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specifically, what does it indicate for friday? carl: the employment improved. however, it has been saying that for about three months running out. we have seen continued job losses in that sector. jonathan: carl, great to have you with us on the program. on friday -- coming up, we have contingency plans -- contingency plans that china will use to curb outflows. we catch up on an important conversation with john ryding. in new york, the stocks are rolling over in your. this is bloomberg. ♪
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jonathan: and good morning and
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welcome to bloomberg daybreak. i'm jonathan ferro. the markets, for the second full day of trading here in the u.s., futures up 34 on a doubt. up about five on the s&p 500. the dollar is the story. treasuries are a bit more stable than yesterday. 2.45 on the u.s. 10-year. david: chinese wall for currency. china tries to slow down the flight of capital as the dollar continues to climb, affecting everything from the valley of debt payments, to the bitcoin. european economic data shows growth, raising questions whether hawks will push for tightening policy in 2017. trump gets his way. he tweets about gm and mexico cancels its plan to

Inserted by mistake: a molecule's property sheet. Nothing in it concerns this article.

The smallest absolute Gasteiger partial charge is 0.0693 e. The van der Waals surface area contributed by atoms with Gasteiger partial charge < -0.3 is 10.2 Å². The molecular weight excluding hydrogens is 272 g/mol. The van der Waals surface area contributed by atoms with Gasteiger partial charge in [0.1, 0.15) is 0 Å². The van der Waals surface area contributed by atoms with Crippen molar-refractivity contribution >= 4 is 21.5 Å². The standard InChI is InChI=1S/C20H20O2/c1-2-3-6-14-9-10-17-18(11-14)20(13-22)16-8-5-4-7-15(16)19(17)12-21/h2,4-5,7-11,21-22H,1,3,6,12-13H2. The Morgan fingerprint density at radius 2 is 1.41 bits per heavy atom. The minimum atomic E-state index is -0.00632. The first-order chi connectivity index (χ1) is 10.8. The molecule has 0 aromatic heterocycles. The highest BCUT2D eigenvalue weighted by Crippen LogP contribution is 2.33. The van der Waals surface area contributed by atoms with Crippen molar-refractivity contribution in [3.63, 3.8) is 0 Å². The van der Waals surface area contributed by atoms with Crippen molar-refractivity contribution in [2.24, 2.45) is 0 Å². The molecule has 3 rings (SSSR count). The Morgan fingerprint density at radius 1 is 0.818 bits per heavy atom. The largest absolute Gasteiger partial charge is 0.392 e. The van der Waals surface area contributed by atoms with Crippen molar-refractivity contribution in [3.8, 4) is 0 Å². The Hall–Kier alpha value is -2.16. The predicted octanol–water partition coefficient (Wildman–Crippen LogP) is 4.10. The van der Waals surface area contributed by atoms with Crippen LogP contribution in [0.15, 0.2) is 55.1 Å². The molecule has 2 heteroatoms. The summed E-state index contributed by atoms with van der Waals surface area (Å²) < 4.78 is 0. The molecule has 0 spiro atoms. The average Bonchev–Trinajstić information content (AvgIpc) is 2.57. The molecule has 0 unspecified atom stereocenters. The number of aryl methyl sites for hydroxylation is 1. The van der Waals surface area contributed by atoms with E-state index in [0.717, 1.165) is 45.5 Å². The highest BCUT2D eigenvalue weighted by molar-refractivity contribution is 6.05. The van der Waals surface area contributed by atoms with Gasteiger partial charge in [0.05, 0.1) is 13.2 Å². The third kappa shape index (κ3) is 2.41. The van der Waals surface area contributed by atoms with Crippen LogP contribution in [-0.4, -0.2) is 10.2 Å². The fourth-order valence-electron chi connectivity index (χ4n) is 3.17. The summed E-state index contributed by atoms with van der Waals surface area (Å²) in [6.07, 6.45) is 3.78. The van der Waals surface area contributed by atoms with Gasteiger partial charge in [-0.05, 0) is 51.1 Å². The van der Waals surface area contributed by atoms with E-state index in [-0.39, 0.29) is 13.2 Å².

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build a plant in mexico. is he on a roll? to help us understand what is going on with the yuan and how it fits with the markets, let's bring in john riding from rdq economics. also with us is mike mckee. john, there is a big story in the bloomberg today about possible steps the chinese government could be taking to further restrict capital leaving the country. how serious is this? >> on a macro picture, not that serious. when you look at the total move in the currency since august of 2015, when we first started to see the currency weakened, not a at thee, but if you look reduction in their foreign exchange reserves, they have reduced and have spent about a trillion dollars to support